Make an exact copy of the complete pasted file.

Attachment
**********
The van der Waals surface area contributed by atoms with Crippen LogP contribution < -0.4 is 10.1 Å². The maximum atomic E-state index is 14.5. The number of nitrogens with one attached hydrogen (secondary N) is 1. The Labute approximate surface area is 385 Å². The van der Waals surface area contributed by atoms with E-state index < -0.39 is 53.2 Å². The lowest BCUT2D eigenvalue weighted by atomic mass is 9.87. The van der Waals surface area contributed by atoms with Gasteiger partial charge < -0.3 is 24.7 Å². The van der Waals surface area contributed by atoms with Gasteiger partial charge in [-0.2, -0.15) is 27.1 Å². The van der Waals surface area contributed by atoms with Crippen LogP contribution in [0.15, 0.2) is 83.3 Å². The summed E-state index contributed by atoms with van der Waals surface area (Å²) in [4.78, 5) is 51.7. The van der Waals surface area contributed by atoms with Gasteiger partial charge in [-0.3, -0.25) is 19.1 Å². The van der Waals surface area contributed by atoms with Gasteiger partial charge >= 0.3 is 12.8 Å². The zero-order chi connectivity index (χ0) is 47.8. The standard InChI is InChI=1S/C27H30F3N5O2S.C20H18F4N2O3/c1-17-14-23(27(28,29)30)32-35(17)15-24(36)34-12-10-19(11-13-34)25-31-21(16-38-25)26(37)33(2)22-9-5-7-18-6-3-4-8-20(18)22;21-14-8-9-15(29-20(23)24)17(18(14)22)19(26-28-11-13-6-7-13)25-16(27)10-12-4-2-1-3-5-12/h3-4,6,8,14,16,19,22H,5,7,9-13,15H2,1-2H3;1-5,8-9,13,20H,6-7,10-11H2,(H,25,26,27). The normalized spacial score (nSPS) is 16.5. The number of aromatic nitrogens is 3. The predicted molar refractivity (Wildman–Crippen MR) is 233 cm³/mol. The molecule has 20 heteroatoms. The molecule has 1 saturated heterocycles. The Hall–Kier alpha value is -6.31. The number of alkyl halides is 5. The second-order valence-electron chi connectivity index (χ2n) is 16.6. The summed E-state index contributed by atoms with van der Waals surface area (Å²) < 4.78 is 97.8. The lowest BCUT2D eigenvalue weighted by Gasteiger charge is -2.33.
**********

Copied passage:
The van der Waals surface area contributed by atoms with Crippen LogP contribution < -0.4 is 10.1 Å². The maximum atomic E-state index is 14.5. The number of nitrogens with one attached hydrogen (secondary N) is 1. The Labute approximate surface area is 385 Å². The van der Waals surface area contributed by atoms with E-state index < -0.39 is 53.2 Å². The lowest BCUT2D eigenvalue weighted by atomic mass is 9.87. The van der Waals surface area contributed by atoms with Gasteiger partial charge < -0.3 is 24.7 Å². The van der Waals surface area contributed by atoms with Gasteiger partial charge in [-0.2, -0.15) is 27.1 Å². The van der Waals surface area contributed by atoms with Crippen LogP contribution in [0.15, 0.2) is 83.3 Å². The summed E-state index contributed by atoms with van der Waals surface area (Å²) in [4.78, 5) is 51.7. The van der Waals surface area contributed by atoms with Gasteiger partial charge in [-0.3, -0.25) is 19.1 Å². The van der Waals surface area contributed by atoms with Gasteiger partial charge >= 0.3 is 12.8 Å². The zero-order chi connectivity index (χ0) is 47.8. The standard InChI is InChI=1S/C27H30F3N5O2S.C20H18F4N2O3/c1-17-14-23(27(28,29)30)32-35(17)15-24(36)34-12-10-19(11-13-34)25-31-21(16-38-25)26(37)33(2)22-9-5-7-18-6-3-4-8-20(18)22;21-14-8-9-15(29-20(23)24)17(18(14)22)19(26-28-11-13-6-7-13)25-16(27)10-12-4-2-1-3-5-12/h3-4,6,8,14,16,19,22H,5,7,9-13,15H2,1-2H3;1-5,8-9,13,20H,6-7,10-11H2,(H,25,26,27). The normalized spacial score (nSPS) is 16.5. The number of aromatic nitrogens is 3. The predicted molar refractivity (Wildman–Crippen MR) is 233 cm³/mol. The molecule has 20 heteroatoms. The molecule has 1 saturated heterocycles. The Hall–Kier alpha value is -6.31. The number of alkyl halides is 5. The second-order valence-electron chi connectivity index (χ2n) is 16.6. The summed E-state index contributed by atoms with van der Waals surface area (Å²) < 4.78 is 97.8. The lowest BCUT2D eigenvalue weighted by Gasteiger charge is -2.33.